February is upon us and that means one thing: the start of the Six Nations Championship is approaching. Let’s look forward to what should be a fascinating tournament.
Who will claim the outright six nations market and triumph over their local rivals to lay down a marker ahead of the World Cup?
Ireland are full of confidence after beating both Australia and South Africa in the autumn. The legendary Brian O’Driscoll, who retired after the 2014 Six Nations, has not been missed. In fact Joe Schmidt’s men have gone from strength to strength.
Irish eyes will be focusing on their showdown with England at the Aviva Stadium on 1st March. If Ireland can emerge victorious, and then beat Wales in Cardiff the following weekend, the Grand Slam will surely be theirs.
Led by Paul O’Connell, the Irish pack is formidable. With Jonathan Sexton pulling the strings at ten, and the likes of Tommy Bowe and Simon Zebo sniffing out try scoring opportunities, the Green Machine will be tough to beat.
England have become the Six Nation’s nearly men since Stuart Lancaster took charge. Whether they can take the step from runners up to champions will depend on whether they keep their nerve.
There is no doubting the talent at Lancaster’s disposal. England have a young, developing team with plenty of options. The flip side is that nobody knows what Lancaster’s best combinations are yet and their lengthy injury list doesn’t help.
As with Ireland, England’s pack should keep them competitive in every fixture. However, the backs must take the opportunities that come their way. England have been full of endeavour but less than clinical in recent times. The development of George Ford will be interesting to watch.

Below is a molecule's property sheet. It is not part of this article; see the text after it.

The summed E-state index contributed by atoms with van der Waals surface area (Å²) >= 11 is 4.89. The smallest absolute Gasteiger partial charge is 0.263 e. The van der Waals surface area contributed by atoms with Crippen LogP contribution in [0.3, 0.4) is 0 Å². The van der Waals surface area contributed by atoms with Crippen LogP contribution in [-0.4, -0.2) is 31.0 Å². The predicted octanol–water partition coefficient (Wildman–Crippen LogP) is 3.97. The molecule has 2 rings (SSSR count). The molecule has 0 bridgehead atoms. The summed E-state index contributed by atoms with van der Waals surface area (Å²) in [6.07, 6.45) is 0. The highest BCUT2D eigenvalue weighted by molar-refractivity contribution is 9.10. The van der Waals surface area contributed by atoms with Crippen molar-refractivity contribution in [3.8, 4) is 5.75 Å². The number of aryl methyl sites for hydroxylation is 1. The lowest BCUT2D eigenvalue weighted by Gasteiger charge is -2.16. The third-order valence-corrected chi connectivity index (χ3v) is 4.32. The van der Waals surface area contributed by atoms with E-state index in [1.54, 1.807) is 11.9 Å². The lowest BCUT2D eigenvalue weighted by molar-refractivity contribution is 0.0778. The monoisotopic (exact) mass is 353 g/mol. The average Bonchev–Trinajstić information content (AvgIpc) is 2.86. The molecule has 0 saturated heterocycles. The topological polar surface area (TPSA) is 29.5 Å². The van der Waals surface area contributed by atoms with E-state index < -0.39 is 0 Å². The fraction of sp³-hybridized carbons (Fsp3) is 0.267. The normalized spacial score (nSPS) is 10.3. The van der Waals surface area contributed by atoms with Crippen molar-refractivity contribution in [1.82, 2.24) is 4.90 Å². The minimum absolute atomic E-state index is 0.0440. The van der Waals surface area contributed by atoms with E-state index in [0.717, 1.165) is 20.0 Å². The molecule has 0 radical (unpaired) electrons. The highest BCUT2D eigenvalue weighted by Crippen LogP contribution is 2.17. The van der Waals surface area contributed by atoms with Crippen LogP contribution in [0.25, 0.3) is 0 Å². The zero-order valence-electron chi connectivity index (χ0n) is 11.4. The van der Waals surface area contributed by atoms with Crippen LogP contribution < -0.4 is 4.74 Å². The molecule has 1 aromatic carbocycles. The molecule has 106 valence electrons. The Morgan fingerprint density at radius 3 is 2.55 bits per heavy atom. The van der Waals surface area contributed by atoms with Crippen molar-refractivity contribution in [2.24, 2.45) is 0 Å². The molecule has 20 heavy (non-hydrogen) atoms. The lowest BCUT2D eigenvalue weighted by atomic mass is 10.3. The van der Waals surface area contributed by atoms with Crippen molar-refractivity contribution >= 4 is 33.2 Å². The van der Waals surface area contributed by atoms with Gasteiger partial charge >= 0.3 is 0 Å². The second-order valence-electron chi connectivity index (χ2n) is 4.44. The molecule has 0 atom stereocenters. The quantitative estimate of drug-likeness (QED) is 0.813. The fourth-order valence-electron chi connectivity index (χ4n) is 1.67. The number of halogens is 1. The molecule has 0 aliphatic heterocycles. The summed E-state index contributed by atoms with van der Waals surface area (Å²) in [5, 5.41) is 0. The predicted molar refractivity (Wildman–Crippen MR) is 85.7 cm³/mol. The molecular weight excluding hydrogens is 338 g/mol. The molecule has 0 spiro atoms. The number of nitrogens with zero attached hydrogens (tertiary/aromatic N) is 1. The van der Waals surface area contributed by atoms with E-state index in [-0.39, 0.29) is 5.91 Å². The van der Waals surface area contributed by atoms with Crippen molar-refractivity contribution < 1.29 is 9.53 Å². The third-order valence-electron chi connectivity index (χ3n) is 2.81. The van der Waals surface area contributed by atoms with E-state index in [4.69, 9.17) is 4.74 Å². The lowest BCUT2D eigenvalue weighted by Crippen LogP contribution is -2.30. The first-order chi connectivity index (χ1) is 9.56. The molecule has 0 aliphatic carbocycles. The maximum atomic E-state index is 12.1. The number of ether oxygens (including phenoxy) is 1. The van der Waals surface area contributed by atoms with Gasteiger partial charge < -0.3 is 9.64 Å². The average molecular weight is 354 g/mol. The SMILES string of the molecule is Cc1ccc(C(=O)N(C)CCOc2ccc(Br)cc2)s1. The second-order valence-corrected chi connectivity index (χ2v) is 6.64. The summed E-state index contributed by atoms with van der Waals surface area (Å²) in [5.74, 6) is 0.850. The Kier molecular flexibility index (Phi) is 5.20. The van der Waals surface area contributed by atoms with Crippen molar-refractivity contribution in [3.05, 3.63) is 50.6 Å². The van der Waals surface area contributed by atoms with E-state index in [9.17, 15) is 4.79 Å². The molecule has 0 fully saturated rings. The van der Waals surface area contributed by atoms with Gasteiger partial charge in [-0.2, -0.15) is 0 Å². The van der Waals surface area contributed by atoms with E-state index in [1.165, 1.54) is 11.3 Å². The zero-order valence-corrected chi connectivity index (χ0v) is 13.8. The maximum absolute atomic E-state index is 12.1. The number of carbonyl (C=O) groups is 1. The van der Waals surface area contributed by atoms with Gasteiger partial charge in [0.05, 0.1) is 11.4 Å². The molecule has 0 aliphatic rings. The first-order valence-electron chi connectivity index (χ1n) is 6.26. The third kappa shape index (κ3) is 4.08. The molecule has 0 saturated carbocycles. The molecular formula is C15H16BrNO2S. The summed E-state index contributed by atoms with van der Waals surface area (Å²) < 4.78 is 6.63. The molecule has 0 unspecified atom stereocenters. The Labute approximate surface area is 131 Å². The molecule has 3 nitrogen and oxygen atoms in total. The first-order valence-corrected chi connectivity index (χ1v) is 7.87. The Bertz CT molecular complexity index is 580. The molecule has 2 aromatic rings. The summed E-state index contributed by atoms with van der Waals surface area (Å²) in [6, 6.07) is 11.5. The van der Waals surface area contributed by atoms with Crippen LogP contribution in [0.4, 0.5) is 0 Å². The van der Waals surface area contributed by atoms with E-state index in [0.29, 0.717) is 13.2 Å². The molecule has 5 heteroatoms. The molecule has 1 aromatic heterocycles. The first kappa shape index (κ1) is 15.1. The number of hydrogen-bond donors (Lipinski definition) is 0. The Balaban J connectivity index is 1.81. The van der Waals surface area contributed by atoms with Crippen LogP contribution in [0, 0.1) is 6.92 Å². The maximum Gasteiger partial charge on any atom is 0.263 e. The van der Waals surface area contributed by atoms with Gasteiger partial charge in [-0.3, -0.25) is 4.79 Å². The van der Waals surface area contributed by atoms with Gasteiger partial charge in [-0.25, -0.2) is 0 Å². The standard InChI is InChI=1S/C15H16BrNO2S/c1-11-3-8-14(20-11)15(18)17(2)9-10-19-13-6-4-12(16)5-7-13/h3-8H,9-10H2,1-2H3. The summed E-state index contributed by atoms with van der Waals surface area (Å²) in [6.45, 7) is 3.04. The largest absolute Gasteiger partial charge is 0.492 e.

Wales are usually good to watch and have the talent to beat anyone on their day. They boast a wealth of superstars – any side in the world would love to have George North, Leigh Halfpenny, Alun Wyn Jones, Sam Warburton and Jamie Roberts. Unfortunately, as their long suffering fans know, the only consistent thing about Wales is their inconsistency. With home games against both England and Ireland, the fixture list has been kind to Warren Gatland’s troops. If they can sneak victories against the favourites, with a passionate home crowd cheering them on, the title could be theirs. Wales certainly have the talent, but do they have that winning mentality? Only time will tell.
The Loose Cannons
History tells us that anything is possible with France. Recent history, however, tells us not to expect much. The French have been disappointing on the whole in recent years, and defeat to Argentina in their last competitive fixture suggests that Philippe St-André still has a lot of work to do.
With all the foreigners in the French domestic league, France are not producing enough good young players of their own. Having said that their team still looks strong on paper: Mathieu Bastareaud, Thierry Dusautoir and Wesley Fofana are all top players, while their squad certainly doesn’t lack experience in European club rugby.
Wooden Spoon Candidates
Perhaps it’s harsh to put Scotland in the same bracket as Italy: the Scots have made progress under the canny Vern Cotter and could cause an upset or two. Alex Dunbar is a highly rated young centre, Richie Gray and Sean Maitland have their admirers, while Blair Cowan is an interesting wildcard who has impressed for London Irish in the English Premiership.
As for Italy they could be in for another uphill struggle. Last year’s wooden spoonists failed to win a single game, and recent defeats to Argentina and South Africa suggests difficult times ahead.